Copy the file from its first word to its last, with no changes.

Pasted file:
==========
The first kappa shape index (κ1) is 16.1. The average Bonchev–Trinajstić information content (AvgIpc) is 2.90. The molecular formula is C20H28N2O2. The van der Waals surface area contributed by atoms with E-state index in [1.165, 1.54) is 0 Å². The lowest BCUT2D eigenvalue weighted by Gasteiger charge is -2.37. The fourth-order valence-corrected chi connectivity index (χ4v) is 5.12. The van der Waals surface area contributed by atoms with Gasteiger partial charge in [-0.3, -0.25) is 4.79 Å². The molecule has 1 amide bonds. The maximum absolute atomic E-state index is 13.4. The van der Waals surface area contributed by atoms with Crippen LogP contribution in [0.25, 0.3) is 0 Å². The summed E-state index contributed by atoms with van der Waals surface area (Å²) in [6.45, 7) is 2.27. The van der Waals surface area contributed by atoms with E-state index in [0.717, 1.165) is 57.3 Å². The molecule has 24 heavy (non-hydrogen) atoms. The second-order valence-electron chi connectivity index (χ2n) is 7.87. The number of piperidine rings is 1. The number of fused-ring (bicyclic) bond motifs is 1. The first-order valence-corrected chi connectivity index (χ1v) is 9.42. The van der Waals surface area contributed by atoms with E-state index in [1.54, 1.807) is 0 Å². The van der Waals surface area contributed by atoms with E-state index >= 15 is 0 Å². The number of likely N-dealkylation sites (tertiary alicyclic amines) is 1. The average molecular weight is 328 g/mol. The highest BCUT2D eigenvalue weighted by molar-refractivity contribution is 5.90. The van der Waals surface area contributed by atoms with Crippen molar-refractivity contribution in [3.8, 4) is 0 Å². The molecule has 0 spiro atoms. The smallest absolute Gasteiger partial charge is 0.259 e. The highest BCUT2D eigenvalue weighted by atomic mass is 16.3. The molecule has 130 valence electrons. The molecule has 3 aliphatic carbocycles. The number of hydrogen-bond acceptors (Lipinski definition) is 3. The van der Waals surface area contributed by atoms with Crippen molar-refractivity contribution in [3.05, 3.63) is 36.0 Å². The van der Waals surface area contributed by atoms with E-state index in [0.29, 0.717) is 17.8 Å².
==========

The first kappa shape index (κ1) is 16.1. The average Bonchev–Trinajstić information content (AvgIpc) is 2.90. The molecular formula is C20H28N2O2. The van der Waals surface area contributed by atoms with E-state index in [1.165, 1.54) is 0 Å². The lowest BCUT2D eigenvalue weighted by Gasteiger charge is -2.37. The fourth-order valence-corrected chi connectivity index (χ4v) is 5.12. The van der Waals surface area contributed by atoms with Gasteiger partial charge in [-0.3, -0.25) is 4.79 Å². The molecule has 1 amide bonds. The maximum absolute atomic E-state index is 13.4. The van der Waals surface area contributed by atoms with Crippen LogP contribution in [0.25, 0.3) is 0 Å². The summed E-state index contributed by atoms with van der Waals surface area (Å²) in [6.45, 7) is 2.27. The van der Waals surface area contributed by atoms with E-state index in [0.717, 1.165) is 57.3 Å². The molecule has 24 heavy (non-hydrogen) atoms. The second-order valence-electron chi connectivity index (χ2n) is 7.87. The number of piperidine rings is 1. The number of fused-ring (bicyclic) bond motifs is 1. The first-order valence-corrected chi connectivity index (χ1v) is 9.42. The van der Waals surface area contributed by atoms with E-state index in [1.54, 1.807) is 0 Å². The van der Waals surface area contributed by atoms with E-state index >= 15 is 0 Å². The number of likely N-dealkylation sites (tertiary alicyclic amines) is 1. The average molecular weight is 328 g/mol. The highest BCUT2D eigenvalue weighted by molar-refractivity contribution is 5.90. The van der Waals surface area contributed by atoms with Crippen molar-refractivity contribution in [3.8, 4) is 0 Å². The molecule has 0 spiro atoms. The smallest absolute Gasteiger partial charge is 0.259 e. The highest BCUT2D eigenvalue weighted by atomic mass is 16.3. The molecule has 130 valence electrons. The molecule has 3 aliphatic carbocycles. The number of hydrogen-bond acceptors (Lipinski definition) is 3. The van der Waals surface area contributed by atoms with Crippen molar-refractivity contribution in [3.05, 3.63) is 36.0 Å². The van der Waals surface area contributed by atoms with E-state index in [0.29, 0.717) is 17.8 Å².